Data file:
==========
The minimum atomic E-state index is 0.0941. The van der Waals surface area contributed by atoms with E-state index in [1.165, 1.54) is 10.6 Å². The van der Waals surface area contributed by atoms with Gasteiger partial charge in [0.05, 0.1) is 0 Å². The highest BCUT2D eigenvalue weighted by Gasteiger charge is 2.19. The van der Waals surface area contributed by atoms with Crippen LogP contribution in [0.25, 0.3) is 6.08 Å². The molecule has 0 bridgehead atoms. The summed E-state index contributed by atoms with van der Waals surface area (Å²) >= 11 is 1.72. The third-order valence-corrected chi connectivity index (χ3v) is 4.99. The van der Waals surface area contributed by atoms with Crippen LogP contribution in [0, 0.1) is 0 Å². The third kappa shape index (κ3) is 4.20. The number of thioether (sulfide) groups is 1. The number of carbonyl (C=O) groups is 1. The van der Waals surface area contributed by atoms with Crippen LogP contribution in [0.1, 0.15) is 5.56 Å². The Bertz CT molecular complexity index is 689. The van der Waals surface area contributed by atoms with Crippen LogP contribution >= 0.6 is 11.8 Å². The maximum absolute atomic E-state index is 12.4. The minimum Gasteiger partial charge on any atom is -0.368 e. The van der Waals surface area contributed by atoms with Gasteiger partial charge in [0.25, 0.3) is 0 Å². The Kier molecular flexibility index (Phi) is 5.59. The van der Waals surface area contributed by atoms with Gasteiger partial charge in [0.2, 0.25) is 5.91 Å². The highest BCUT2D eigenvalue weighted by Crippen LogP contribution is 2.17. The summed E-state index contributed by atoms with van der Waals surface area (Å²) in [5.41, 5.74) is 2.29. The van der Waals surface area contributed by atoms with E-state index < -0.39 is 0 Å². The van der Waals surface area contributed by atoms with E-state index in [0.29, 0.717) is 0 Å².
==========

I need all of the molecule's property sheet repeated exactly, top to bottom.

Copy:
The minimum atomic E-state index is 0.0941. The van der Waals surface area contributed by atoms with E-state index in [1.165, 1.54) is 10.6 Å². The van der Waals surface area contributed by atoms with Gasteiger partial charge in [0.05, 0.1) is 0 Å². The highest BCUT2D eigenvalue weighted by Gasteiger charge is 2.19. The van der Waals surface area contributed by atoms with Crippen LogP contribution in [0.25, 0.3) is 6.08 Å². The molecule has 0 bridgehead atoms. The summed E-state index contributed by atoms with van der Waals surface area (Å²) >= 11 is 1.72. The third-order valence-corrected chi connectivity index (χ3v) is 4.99. The van der Waals surface area contributed by atoms with Crippen LogP contribution in [0, 0.1) is 0 Å². The third kappa shape index (κ3) is 4.20. The number of thioether (sulfide) groups is 1. The number of carbonyl (C=O) groups is 1. The van der Waals surface area contributed by atoms with Crippen LogP contribution in [0.1, 0.15) is 5.56 Å². The Bertz CT molecular complexity index is 689. The van der Waals surface area contributed by atoms with Crippen LogP contribution >= 0.6 is 11.8 Å². The maximum absolute atomic E-state index is 12.4. The minimum Gasteiger partial charge on any atom is -0.368 e. The van der Waals surface area contributed by atoms with Gasteiger partial charge in [0.25, 0.3) is 0 Å². The Kier molecular flexibility index (Phi) is 5.59. The van der Waals surface area contributed by atoms with Gasteiger partial charge in [0.2, 0.25) is 5.91 Å². The highest BCUT2D eigenvalue weighted by Crippen LogP contribution is 2.17. The summed E-state index contributed by atoms with van der Waals surface area (Å²) in [5.41, 5.74) is 2.29. The van der Waals surface area contributed by atoms with E-state index < -0.39 is 0 Å². The van der Waals surface area contributed by atoms with E-state index in [0.29, 0.717) is 0 Å².